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No deal planning: Home Office forgets about Scotland


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Depending on which pundit you speak to, a no-deal Brexit has either got more likely or less likely over the last couple of weeks. It remains the default if the UK-EU withdrawal agreement is not passed at the third time of asking, and a further extension is not agreed by 12 April 2019.

The recent extension does not solve the problem; it merely delays it. Despite two separate votes in Parliament decrying a no-deal Brexit, legally speaking no deal remains very much on the table. Those votes were not binding.

So a no-deal Brexit could still occur. If this happens, European nationals entering the UK after Brexit will not have an automatic right to live here. There will be an automatic right of entry for up to three months, but if these new arrivals wish to stay for longer than three months they will need to apply for European Temporary Leave to Remain.

European Temporary Leave to Remain is a long-winded way of saying “visa”. It is a special type of visa designed specifically for Brexit. The government has proposed it to bridge the gap between the UK’s departure from the EU (whenever that may be) and the UK’s new immigration system in 2021 (as envisaged in the recent white paper).

The visa will be valid for three years. It cannot be extended. After three years, holders would have to apply for a new visa under the post-2021 immigration system — the specific requirements of which are not yet known.

This creates a problem for EU students hoping to study in Scotland after Brexit. A Scottish Bachelor’s degree with Honours usually lasts four years, unlike in England where a degree generally last three years. A three-year non-extendable visa is not particularly useful for a four-year degree course.

Horses for courses

Lawyers love pointing out technicalities that no one else has noticed. Scottish lawyers get to indulge in this guilty pleasure more than most — we are generally the small voice at the back of the room saying “actually the law is different in Scotland”. In this case, however, it’s not just lawyers kicking up a fuss. Scottish politicians have highlighted the damaging effect that granting a visa for only three years would have on Scottish universities.

On 28 February MP Jo Swinson wrote to the Home Secretary to highlight that the proposed visa scheme asks students “to commit to a four year course with the promise of only a three year visa”. She also points out that degrees across the UK in certain areas — such as medicine, languages, and architecture — last longer than three years.

The Russell Group, which represents two dozen of the UK’s most prestigious universities, has also criticised the “bizarre” proposal, suggesting it is “most likely unintended consequences of an ill-considered government policy”. It has called for the Home Office to guarantee that students starting courses in the 2019/20 and 2020/21 academic years will be able to stay in the UK to complete their degrees. I understand that the response has not been reassuring.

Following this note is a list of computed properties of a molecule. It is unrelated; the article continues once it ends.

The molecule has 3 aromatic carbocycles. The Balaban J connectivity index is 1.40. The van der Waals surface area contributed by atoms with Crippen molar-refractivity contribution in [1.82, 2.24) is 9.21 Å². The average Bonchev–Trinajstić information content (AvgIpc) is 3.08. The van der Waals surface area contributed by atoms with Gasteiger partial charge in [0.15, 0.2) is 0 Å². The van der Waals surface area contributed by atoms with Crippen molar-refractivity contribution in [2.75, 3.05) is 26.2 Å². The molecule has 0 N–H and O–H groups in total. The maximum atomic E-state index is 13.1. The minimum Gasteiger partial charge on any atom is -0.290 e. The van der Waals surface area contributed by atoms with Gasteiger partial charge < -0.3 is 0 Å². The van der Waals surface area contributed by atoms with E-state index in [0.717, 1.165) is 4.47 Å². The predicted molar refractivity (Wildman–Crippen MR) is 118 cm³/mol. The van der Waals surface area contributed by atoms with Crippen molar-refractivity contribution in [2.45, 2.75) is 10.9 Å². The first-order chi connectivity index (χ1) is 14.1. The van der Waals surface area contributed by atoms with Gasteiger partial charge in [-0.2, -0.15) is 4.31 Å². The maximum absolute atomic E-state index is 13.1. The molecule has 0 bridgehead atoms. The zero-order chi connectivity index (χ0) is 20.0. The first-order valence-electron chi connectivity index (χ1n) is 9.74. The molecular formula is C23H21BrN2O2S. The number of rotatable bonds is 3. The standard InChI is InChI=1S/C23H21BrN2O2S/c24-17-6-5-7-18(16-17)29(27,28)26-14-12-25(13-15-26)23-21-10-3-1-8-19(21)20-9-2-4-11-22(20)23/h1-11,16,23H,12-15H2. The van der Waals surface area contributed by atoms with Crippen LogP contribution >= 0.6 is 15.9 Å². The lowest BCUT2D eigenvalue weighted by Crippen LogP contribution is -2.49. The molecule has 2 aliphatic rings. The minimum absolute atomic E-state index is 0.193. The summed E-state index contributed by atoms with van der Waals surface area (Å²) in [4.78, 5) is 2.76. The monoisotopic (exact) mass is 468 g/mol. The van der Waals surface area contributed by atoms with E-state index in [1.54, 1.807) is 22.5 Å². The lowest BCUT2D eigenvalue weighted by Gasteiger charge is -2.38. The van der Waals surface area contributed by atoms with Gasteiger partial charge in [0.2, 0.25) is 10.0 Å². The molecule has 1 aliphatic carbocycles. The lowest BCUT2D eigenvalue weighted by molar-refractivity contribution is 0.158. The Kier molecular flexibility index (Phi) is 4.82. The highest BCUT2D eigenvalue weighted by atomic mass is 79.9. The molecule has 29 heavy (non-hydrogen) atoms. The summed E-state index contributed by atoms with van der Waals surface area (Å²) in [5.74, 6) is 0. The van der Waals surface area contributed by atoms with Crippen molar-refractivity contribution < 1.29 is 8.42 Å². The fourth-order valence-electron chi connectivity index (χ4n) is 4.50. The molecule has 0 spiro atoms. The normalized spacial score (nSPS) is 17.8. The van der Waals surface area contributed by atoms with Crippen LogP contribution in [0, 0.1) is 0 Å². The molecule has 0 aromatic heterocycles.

To ensure they will be able to remain in the UK for the duration of their degree, those studying for longer degrees could apply for a Tier 4 (General) student visa. But the Tier 4 process can be bureaucratic and cumbersome, particularly when compared with how easy it is for EU students to come and study in the UK now (see this comparison of the procedures for more detail). Many will find it easier to simply study elsewhere. This is a headache for English universities, but will have a devastating impact on Scottish ones.

Actually, Minister

This is a classic example of the UK government implementing a UK-wide scheme without realising it won’t quite work in Scotland. It reminds me of the episode of the TV comedy Yes Minister in which the otherwise unflappable civil service chief Sir Humphrey Appleby is caught out by the differences between Scottish and English leases. Sir Humphrey is revealed to be responsible for wasting £40 million of taxpayers’ money, having drafted a Ministry of Defence lease for a Scottish island in ignorance of the relevant Scottish law. This leads to forfeiture of the land when the lease comes to an end.

Hopefully the Home Secretary will take heed of the warning that his planned visa scheme will not work in Scotland and, unlike Sir Humphrey, fix the problem before it is too late.

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Iain Halliday

Iain Halliday is an Advocate (the Scottish equivalent of a Barrister) at Themis Advocates. He specialises in public law, including immigration and asylum, retained EU law, human rights, and judicial review.